Turns out they are gastroliths, a deposit of calcium carbonate in crayfish that they build up in order to get a jump on growing a new exoskeleton once they molt. Another tracker Connor O’Malley let us in on this secret. Apparently they are common in Otter scat though I had not noticed them before.
And a final tracking blessing, Grey Fox tracks; a rare treat. Some of the group had never seen Grey Fox tracks before. They only showed up in one spot where the snow was just right. Round, symmetrical, small metatarsal and metacarpal pads (heel) and no nails showing, it ghosted in and out like they so often do. I have had the great honor of spending a little time with a juvenile and it was friendly and gentle, always moving, darting about curiously.
Our day was filled with other experiences too. We listened to our echos on the lake, slid on the ice, rested in the sun, watched birds and talked to ravens. On the way home we stopped to eat in the city, had to walk through a mall. It was intense, nothing subtle, no delicate mystery, just bustle and noise. At the restaurant the food was great the the company better.
Still, the best part of the day was standing huddled over a pile of shit wondering what was inside.
Deneen found this in the wood pile. A mouse, or possible vole’s nest made almost entirely of snake skins. I have never seen this before. Certain birds will use a snake skin or two in their nests and I would not have been surprised to see a few snake skins in a mouse nest, this many is something else. The wood piles here do tend to be full of snake sheds in the summer so even though the wood pile was surrounded by a field full of other materials, these must have been the most convenient.
Please let me know if you have ever seen this before. Pictures are welcome.
Coyote tracks are very common where I live. So are dog tracks, red and grey fox, bobcat and others that could be confused with coyote. Learning the difference between them is an important basic distinction of wildlife tracking.
Above are both the front and hind track of a coyote in soft mud. The depth and softness of the substrate will demand close scrutiny. Here are some things to look for.
Four toes– Raccoons and fisher have 5. Look hard because one of them is smaller and sometimes does not show clearly in the fisher. All canines and felines have 4. Some domestic animals may have extras which usually look weird and stand out.
Symmetry– Obvious symmetry in both front and hind tracks. Felines have asymmetrical feet, most evident in the fronts. Domestic dogs breeding has led to crooked toes and claws in most individuals.
Negative space– I went to art school and was trained to view negative space as just as important as the “subject”. If the subject is the pads, pay equal attention to the space in between them. In canines, coyotes in particular, one can draw an X with its center in the middle of the track and it will not encounter any pads. The asymmetry of feline tracks means this is not possible. This phenomenon will also sometimes create a pyramid of material in the center of the track. That is present here in these pictures.
Claws– on any but the thinnest substrate the coyote’s claws will leave marks. They are small, narrow, strait, pointed and face strait ahead. The claws of the outer toes often are so close to the inner toes they are barely visible and the inner toes claws are close together and parallel. In these images the depth of the mud caused them to look larger and stick out more than usual especially on the front foot. This can be tricky and takes looking at many tracks to be comfortable with.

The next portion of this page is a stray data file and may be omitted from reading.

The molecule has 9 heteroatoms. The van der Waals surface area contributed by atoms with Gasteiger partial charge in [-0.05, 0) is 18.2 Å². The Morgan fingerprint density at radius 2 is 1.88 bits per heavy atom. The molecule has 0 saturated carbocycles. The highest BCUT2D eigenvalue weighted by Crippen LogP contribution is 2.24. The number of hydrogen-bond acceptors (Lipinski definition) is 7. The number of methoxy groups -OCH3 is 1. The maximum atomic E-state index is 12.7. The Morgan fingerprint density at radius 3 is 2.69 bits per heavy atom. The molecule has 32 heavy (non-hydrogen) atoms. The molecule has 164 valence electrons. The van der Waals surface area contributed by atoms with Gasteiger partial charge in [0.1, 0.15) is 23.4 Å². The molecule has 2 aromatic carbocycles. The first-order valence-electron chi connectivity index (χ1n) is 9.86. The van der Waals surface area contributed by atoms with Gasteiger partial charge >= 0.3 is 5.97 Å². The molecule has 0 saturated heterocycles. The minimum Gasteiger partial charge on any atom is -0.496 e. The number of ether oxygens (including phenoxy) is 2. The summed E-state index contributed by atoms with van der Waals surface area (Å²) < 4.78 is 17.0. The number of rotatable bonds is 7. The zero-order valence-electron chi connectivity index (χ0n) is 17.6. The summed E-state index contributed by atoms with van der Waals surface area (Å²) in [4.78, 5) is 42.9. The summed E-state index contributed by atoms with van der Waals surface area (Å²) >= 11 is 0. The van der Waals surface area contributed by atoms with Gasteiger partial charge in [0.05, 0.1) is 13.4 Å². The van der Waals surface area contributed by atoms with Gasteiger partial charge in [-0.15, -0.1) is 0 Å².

“Heel Pad”– It isn’t actually the heel, its the metacarpal pad on the front and metatarsal pad on the hind but, who’s counting. On coyotes the front heel pad is a wedge shaped trapezoid narrower to the front. The hind feet often show just a round dimple in the earth. Again in this example the depth of mud distorts some portions and shows more detail in others. The outer 2 toes of the front foot for example have pinched the mud up around the front edge of the heel pad.
Clarity– Red fox have very furry feet, the inside edges of the toe and heel pad are often indistinct. Coyote, bobcat and grey fox have very distinct pads so if the substrate is capable of capturing distinct edges and they are not visible consider red fox.
Size– Coyotes front feet are always larger than their hinds. Domestic dogs are not always so, they may be the same or the rears could be larger. There are parameters for coyote track size, several good books list these things. I find measuring to be misleading because of the considerable overlap with other animals and the effect of mud and snow on the size of the track. If one looks hard and often, the need for a ruler should disappear. I did use one here to give you some idea of scale and so I can try to keep track of individual animals in my area. Sharing photos does create a need for a scale such as a ruler.
Below are close ups of the individual tracks.
There are still more details to identifying coyote tracks which I will omit here for the sake of sanity. Looking at tracks, drawing them, looking at animal’s feet, learning their habits and way of life are what it takes to go deeper into wildlife tracking. The animal who made these tracks is my neighbor, I have known its family for generations, seen its parents in the woods, my family has listened to its family howl at night. Getting to know the wildlife around you is another way to go deeper.